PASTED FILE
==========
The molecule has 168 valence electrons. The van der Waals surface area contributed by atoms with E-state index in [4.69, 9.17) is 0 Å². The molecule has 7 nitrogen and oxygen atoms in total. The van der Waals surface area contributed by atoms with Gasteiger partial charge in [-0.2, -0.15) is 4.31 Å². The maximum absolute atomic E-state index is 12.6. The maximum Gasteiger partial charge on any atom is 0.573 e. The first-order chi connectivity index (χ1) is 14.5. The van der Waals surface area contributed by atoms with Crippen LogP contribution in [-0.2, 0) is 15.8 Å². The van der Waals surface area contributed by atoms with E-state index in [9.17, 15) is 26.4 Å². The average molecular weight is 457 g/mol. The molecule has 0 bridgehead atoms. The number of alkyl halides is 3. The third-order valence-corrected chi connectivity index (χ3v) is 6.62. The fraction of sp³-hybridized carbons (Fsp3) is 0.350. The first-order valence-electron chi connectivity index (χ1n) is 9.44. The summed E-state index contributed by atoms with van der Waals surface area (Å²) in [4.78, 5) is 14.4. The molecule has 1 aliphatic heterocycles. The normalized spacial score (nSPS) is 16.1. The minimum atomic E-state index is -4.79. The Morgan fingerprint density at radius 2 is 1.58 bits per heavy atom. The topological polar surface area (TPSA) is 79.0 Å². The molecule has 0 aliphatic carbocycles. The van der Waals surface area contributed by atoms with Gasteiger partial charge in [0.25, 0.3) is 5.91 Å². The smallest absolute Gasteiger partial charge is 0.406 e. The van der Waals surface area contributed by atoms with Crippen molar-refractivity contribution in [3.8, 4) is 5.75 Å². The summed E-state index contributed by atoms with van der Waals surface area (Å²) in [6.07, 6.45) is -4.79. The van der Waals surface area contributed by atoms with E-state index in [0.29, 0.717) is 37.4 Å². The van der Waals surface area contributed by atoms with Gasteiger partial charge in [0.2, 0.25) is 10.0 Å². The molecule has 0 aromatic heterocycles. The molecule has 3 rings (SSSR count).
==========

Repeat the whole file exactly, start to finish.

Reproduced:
The molecule has 168 valence electrons. The van der Waals surface area contributed by atoms with E-state index in [4.69, 9.17) is 0 Å². The molecule has 7 nitrogen and oxygen atoms in total. The van der Waals surface area contributed by atoms with Gasteiger partial charge in [-0.2, -0.15) is 4.31 Å². The maximum absolute atomic E-state index is 12.6. The maximum Gasteiger partial charge on any atom is 0.573 e. The first-order chi connectivity index (χ1) is 14.5. The van der Waals surface area contributed by atoms with Crippen LogP contribution in [-0.2, 0) is 15.8 Å². The van der Waals surface area contributed by atoms with E-state index in [9.17, 15) is 26.4 Å². The average molecular weight is 457 g/mol. The molecule has 0 bridgehead atoms. The number of alkyl halides is 3. The third-order valence-corrected chi connectivity index (χ3v) is 6.62. The fraction of sp³-hybridized carbons (Fsp3) is 0.350. The first-order valence-electron chi connectivity index (χ1n) is 9.44. The summed E-state index contributed by atoms with van der Waals surface area (Å²) in [4.78, 5) is 14.4. The molecule has 1 aliphatic heterocycles. The normalized spacial score (nSPS) is 16.1. The minimum atomic E-state index is -4.79. The Morgan fingerprint density at radius 2 is 1.58 bits per heavy atom. The topological polar surface area (TPSA) is 79.0 Å². The molecule has 0 aliphatic carbocycles. The van der Waals surface area contributed by atoms with Gasteiger partial charge in [0.25, 0.3) is 5.91 Å². The smallest absolute Gasteiger partial charge is 0.406 e. The van der Waals surface area contributed by atoms with Crippen molar-refractivity contribution in [3.8, 4) is 5.75 Å². The summed E-state index contributed by atoms with van der Waals surface area (Å²) in [6.07, 6.45) is -4.79. The van der Waals surface area contributed by atoms with E-state index in [0.29, 0.717) is 37.4 Å². The van der Waals surface area contributed by atoms with Gasteiger partial charge in [0.2, 0.25) is 10.0 Å². The molecule has 0 aromatic heterocycles. The molecule has 3 rings (SSSR count).